by Okeri Ngutjinazo
Health minister Kalumbi Shangula has dismissed rumours that the Ministry of Health and Social Services is carrying out mandatory vaccinations with the antiviral medicine remdesivir.
He, however, noted on Monday that the health ministry is carrying out routine immunisation for women and children which is implemented every year and forms part of the ministry’s events calendar.
Shangula said an audio recording and a certain narrative have been circulating on social media, seeking to instill fear in the public and discourage Namibians from taking up health services. He further said the allegations made in the material being distributed was dangerous.
Shangula said the medication remdesivir was used for the treatment of patients with Covid-19 and was not a vaccine.
“I call on the public to maintain their faith in the government that is working tirelessly to ensure that their health and well-being are safeguarded. I also call on individuals to desist from making and circulating such misguided information,” the minister said.
Despite the presence of Covid-19 in the country, Shangula said the health ministry was carrying out normal programmes and activities as well.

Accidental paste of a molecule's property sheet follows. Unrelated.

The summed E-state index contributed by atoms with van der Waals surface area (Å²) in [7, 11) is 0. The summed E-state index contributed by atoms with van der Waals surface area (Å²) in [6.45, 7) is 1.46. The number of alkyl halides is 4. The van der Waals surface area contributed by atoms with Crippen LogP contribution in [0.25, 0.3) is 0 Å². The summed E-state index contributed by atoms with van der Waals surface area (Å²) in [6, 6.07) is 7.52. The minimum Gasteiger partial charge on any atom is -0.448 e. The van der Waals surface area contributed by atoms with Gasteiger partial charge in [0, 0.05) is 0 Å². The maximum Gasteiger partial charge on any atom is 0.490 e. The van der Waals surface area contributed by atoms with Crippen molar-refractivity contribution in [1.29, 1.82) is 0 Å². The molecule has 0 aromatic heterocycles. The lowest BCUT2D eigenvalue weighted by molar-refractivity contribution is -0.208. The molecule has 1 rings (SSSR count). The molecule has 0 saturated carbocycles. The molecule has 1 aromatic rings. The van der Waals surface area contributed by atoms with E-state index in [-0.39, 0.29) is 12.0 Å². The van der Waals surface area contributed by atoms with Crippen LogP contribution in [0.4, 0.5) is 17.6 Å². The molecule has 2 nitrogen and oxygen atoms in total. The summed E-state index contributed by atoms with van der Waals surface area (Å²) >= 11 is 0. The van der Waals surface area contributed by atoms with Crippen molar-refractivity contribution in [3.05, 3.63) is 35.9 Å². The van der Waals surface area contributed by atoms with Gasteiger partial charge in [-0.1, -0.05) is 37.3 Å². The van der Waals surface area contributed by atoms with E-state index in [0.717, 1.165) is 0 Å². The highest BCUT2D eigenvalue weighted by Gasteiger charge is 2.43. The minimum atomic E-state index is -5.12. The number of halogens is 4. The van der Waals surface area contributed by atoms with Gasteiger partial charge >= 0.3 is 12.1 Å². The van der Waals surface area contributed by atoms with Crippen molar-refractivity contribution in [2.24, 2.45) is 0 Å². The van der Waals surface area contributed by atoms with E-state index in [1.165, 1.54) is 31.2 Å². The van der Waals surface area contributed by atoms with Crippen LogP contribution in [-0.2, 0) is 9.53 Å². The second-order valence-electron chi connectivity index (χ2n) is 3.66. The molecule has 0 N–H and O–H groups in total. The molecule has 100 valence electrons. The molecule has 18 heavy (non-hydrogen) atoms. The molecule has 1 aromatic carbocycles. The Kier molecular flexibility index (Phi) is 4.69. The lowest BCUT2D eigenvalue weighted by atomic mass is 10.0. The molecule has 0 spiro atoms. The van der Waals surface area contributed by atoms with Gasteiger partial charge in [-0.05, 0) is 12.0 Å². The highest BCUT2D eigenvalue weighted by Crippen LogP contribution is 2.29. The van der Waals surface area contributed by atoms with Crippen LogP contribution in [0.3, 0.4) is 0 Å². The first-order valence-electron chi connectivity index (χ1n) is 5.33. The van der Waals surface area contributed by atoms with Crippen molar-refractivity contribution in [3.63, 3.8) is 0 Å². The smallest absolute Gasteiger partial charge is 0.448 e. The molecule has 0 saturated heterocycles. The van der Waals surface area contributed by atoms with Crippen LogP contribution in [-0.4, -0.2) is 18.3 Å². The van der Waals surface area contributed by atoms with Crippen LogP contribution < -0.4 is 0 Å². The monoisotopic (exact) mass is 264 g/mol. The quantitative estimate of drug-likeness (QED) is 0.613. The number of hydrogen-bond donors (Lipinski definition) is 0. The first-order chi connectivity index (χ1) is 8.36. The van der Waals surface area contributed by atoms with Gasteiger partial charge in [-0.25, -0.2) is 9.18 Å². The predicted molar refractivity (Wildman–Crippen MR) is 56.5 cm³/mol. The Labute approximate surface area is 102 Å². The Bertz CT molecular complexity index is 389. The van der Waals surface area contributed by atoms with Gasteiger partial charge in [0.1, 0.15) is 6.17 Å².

One of those activities is the periodic intensification of routine immunisation, which embodies maternal and child health and the African Vaccination Week.
The main aim of periodic intensification of routine immunisation is to increase the use of quality mother and child health interventions – family planning, maternal, neonatal and child health services – and improve nutrition and water, sanitation and hygiene practices.
Shangula said the focus of the events has been to screen and vaccinate children and women of child-bearing age who were missed through routine services, as guided by routine immunisation data.
Other maternal and child health interventions, namely Vitamin A supplements, de-worming, nutritional assessment, counselling and condom distribution were added to the package.